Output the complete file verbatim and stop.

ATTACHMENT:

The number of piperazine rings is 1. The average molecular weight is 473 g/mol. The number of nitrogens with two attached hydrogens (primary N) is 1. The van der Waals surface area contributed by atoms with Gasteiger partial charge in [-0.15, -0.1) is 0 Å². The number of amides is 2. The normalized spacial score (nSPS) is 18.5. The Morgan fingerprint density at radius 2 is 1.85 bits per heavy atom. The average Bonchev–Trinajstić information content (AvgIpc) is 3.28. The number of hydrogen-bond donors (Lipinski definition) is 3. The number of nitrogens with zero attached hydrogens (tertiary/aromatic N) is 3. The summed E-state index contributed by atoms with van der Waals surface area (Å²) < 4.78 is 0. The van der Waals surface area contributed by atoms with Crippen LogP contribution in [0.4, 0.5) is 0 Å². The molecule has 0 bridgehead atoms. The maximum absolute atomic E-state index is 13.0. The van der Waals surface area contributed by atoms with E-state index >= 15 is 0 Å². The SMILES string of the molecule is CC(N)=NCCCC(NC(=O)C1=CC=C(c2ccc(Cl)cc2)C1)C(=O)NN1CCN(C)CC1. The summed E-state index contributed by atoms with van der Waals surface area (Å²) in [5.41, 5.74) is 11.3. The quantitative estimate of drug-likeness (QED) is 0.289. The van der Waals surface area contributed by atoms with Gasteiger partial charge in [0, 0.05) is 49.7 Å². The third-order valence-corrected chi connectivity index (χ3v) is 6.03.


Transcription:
The number of piperazine rings is 1. The average molecular weight is 473 g/mol. The number of nitrogens with two attached hydrogens (primary N) is 1. The van der Waals surface area contributed by atoms with Gasteiger partial charge in [-0.15, -0.1) is 0 Å². The number of amides is 2. The normalized spacial score (nSPS) is 18.5. The Morgan fingerprint density at radius 2 is 1.85 bits per heavy atom. The average Bonchev–Trinajstić information content (AvgIpc) is 3.28. The number of hydrogen-bond donors (Lipinski definition) is 3. The number of nitrogens with zero attached hydrogens (tertiary/aromatic N) is 3. The summed E-state index contributed by atoms with van der Waals surface area (Å²) < 4.78 is 0. The van der Waals surface area contributed by atoms with Crippen LogP contribution in [0.4, 0.5) is 0 Å². The molecule has 0 bridgehead atoms. The maximum absolute atomic E-state index is 13.0. The van der Waals surface area contributed by atoms with E-state index >= 15 is 0 Å². The SMILES string of the molecule is CC(N)=NCCCC(NC(=O)C1=CC=C(c2ccc(Cl)cc2)C1)C(=O)NN1CCN(C)CC1. The summed E-state index contributed by atoms with van der Waals surface area (Å²) in [5.41, 5.74) is 11.3. The quantitative estimate of drug-likeness (QED) is 0.289. The van der Waals surface area contributed by atoms with Gasteiger partial charge in [0, 0.05) is 49.7 Å². The third-order valence-corrected chi connectivity index (χ3v) is 6.03.